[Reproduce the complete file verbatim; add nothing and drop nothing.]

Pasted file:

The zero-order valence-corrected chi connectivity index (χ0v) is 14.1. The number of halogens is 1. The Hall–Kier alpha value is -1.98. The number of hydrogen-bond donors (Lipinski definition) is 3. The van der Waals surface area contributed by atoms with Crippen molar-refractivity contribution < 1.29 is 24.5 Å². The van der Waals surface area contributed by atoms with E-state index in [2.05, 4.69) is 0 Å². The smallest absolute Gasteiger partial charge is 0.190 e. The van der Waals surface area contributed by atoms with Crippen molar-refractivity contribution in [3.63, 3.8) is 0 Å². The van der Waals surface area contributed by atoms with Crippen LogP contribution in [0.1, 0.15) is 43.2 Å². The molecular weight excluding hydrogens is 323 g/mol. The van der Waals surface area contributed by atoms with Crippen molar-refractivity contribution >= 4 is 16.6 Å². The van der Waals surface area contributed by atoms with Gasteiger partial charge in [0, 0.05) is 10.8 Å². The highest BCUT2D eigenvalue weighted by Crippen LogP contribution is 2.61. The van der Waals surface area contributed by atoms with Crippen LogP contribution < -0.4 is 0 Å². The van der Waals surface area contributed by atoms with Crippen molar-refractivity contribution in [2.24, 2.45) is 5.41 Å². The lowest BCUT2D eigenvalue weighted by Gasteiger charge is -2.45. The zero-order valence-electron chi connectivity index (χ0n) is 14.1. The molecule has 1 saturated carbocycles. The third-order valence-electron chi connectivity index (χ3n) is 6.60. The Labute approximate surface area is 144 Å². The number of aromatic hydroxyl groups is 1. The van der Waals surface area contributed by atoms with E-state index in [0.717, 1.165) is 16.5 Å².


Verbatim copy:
The zero-order valence-corrected chi connectivity index (χ0v) is 14.1. The number of halogens is 1. The Hall–Kier alpha value is -1.98. The number of hydrogen-bond donors (Lipinski definition) is 3. The van der Waals surface area contributed by atoms with Crippen molar-refractivity contribution < 1.29 is 24.5 Å². The van der Waals surface area contributed by atoms with E-state index in [2.05, 4.69) is 0 Å². The smallest absolute Gasteiger partial charge is 0.190 e. The van der Waals surface area contributed by atoms with Crippen molar-refractivity contribution in [3.63, 3.8) is 0 Å². The van der Waals surface area contributed by atoms with Crippen LogP contribution in [0.1, 0.15) is 43.2 Å². The molecular weight excluding hydrogens is 323 g/mol. The van der Waals surface area contributed by atoms with Crippen molar-refractivity contribution >= 4 is 16.6 Å². The van der Waals surface area contributed by atoms with Gasteiger partial charge in [0, 0.05) is 10.8 Å². The highest BCUT2D eigenvalue weighted by Crippen LogP contribution is 2.61. The van der Waals surface area contributed by atoms with Crippen LogP contribution < -0.4 is 0 Å². The van der Waals surface area contributed by atoms with Crippen molar-refractivity contribution in [2.24, 2.45) is 5.41 Å². The lowest BCUT2D eigenvalue weighted by Gasteiger charge is -2.45. The zero-order valence-electron chi connectivity index (χ0n) is 14.1. The molecule has 1 saturated carbocycles. The third-order valence-electron chi connectivity index (χ3n) is 6.60. The Labute approximate surface area is 144 Å². The number of aromatic hydroxyl groups is 1. The van der Waals surface area contributed by atoms with E-state index in [0.717, 1.165) is 16.5 Å².